How three brands used Pinterest to win consumers and why you should too

In anticipation of Pinterest making its Promoted Pins readily available to more retailers, we evaluate and analyze the social strategies of Bloomingdales, JotForm, and BobVila. 

What does 2016 have in store for social media marketers? Whatever strategy you adopt, it’s likely to include Pinterest. Now boasting 100 million active monthly pinners, it can represent a direct line to potential customers.

Before you can launch into a new year of Pinterest marketing, there are a few things you need to know.

Since 2013, when it began experimenting with advertising, Pinterest has largely offered its promoted pins to fortune 500 companies, as others were asked to join a waitlist. However, it was announced in December that the wait will soon be over. If all goes as planned, Pinterest is expected to open Promoted Pins to all U.S. businesses some time this month. To date, the company claims to have more than one million active business accounts.

At the same time, the company has made it clear it’s primarily interested in shoring up retail and CPG campaigns. As reported by The Wall Street Journal, Pinterest will “no longer offer hands-on support” to companies beyond these two categories, though all businesses will be able to buy promoted pins through Pinterest’s self-serve platform.

Where does this leave you and your brand? Do you need those promoted pins, or is a clever Pinterest marketing strategy enough to connect with consumers?

Here’s a look at how three very different companies are driving engagement on the popular social site.

Bloomingdales embraces shoppable product guides

This past holiday season, brands of all kinds were searching for ways to get their products in front of Web and mobile shoppers. Bloomingdales reimagined the popular “gift guide” marketing format to create shoppable Pinterest boards. With categories ranging from Holiday Gifts for Her and Gifts for Him, to Gifts for Kids and Gifts Under $100, the retailer linked its boards to relevant pages on its site.

Meanwhile, mobile users could make a purchase directly through the brand’s Pinterest account. To increase awareness of the guides, Bloomingdales employed promoted pins as well.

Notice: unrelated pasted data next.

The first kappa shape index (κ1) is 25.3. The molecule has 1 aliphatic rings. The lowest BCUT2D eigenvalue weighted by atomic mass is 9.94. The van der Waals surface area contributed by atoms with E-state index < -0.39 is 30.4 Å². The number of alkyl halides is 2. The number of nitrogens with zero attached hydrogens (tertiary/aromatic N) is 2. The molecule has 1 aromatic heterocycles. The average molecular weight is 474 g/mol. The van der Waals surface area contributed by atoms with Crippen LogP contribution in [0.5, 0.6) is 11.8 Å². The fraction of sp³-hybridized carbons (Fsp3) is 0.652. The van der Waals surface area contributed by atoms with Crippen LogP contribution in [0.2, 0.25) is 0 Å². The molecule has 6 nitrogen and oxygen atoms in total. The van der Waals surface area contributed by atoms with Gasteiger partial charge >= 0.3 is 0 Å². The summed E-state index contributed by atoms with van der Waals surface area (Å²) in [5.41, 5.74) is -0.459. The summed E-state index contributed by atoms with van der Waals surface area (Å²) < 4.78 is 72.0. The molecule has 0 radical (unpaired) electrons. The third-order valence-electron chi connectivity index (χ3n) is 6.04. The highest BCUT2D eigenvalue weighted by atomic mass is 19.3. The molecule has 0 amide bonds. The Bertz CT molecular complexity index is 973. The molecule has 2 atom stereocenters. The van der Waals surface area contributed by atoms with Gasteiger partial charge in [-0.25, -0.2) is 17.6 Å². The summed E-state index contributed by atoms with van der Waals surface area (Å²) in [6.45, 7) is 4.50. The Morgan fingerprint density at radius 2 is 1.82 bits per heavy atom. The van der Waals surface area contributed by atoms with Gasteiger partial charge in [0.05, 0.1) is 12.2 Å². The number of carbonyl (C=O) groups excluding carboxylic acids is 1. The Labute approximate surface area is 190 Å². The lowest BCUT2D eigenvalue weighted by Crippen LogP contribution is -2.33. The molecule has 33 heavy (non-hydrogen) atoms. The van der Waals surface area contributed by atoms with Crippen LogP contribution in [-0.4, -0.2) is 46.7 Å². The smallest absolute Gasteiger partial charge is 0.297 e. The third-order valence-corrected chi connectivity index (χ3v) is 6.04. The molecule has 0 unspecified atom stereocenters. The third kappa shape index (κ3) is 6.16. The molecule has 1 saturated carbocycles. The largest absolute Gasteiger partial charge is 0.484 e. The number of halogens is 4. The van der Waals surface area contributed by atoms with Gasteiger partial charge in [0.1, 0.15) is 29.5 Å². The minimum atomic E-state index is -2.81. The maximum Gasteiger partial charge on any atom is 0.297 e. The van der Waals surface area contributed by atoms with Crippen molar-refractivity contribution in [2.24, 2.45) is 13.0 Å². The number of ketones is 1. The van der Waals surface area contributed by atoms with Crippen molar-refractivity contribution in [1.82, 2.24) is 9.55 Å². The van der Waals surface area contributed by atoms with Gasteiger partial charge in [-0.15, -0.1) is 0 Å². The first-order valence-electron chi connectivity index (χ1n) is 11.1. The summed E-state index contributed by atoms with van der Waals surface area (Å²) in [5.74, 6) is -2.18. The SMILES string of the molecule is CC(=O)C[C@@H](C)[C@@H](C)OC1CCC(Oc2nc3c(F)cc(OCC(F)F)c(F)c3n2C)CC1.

“We took it a step further by rethinking the (gift guide) experience and making it more interactive,” Jonathan S. Paul, Bloomingdale’s operating vice president of social and paid media, told Digiday an interview for a December article about the retailer’s social strategy during the holiday season. Bloomingdales also used buyable pins back in October, along with brands like Wayfair and fashion company DVF. According to Pinterest the format has helped other businesses, such as Madesmith and Spool No. 72, generate interest and sales from new customers.

JotForm opts for useful content

With a reputation for delivering endless DIY-themed tips, Pinterest is best used to distribute content that serves a tangible purpose. But that doesn’t mean you can’t showcase your product.

Relatively new to Pinterest marketing, JotForm – which supplies online form builder tools – recently optimized its Theme Store so that users can pin from themes to their boards. On its Pinterest account, it posts images of its product in action, along with Web and graphic design trends, typography advice, and tips for UX design.


Leeyen Rogers, JotForm’s vice president of marketing, has adopted a multifaceted strategy for pinning that is sure to resonate with other brands:

  • Ensure that your pins reflect your company’s philosophy.
  • Stick with high-quality image content.
  • Pin original content, but also repin existing content to keep your account active and show support for the Pinterest community.
  • Let your Pinterest analytics dashboard inform your pinning schedule to make sure you’re posting at peak times for your target audience.

Bob Vila proves that men pin too

While studies have confirmed that the majority of Pinterest users are women, recent research shows that a third of all new sign-ups come from men. This bodes well for brands like Bob Vila. Pinterest claims that Bob Vila’s Pinterest page increased referral traffic to the company’s home repair site by 33 percent, and that 20 percent of its monthly pinners are male.

“Pinterest has grown to be one of our most relevant sources of unique visitors and page views,”’s editor and social media director Caitlin Castelaz said. Its success lies in the brand’s understanding of what its primary audience is looking for. “Well-photographed and pristine interior design can be really compelling, but it doesn’t resonate with our readers as much as practical projects and tips,” Castelaz noted.

As you plan your next social marketing move, consider what Pinterest can do for your brand. With the right strategy, this could be the year that you turn a good chunk of those hundred million users into loyal customers.

Homepage image via Flickr.

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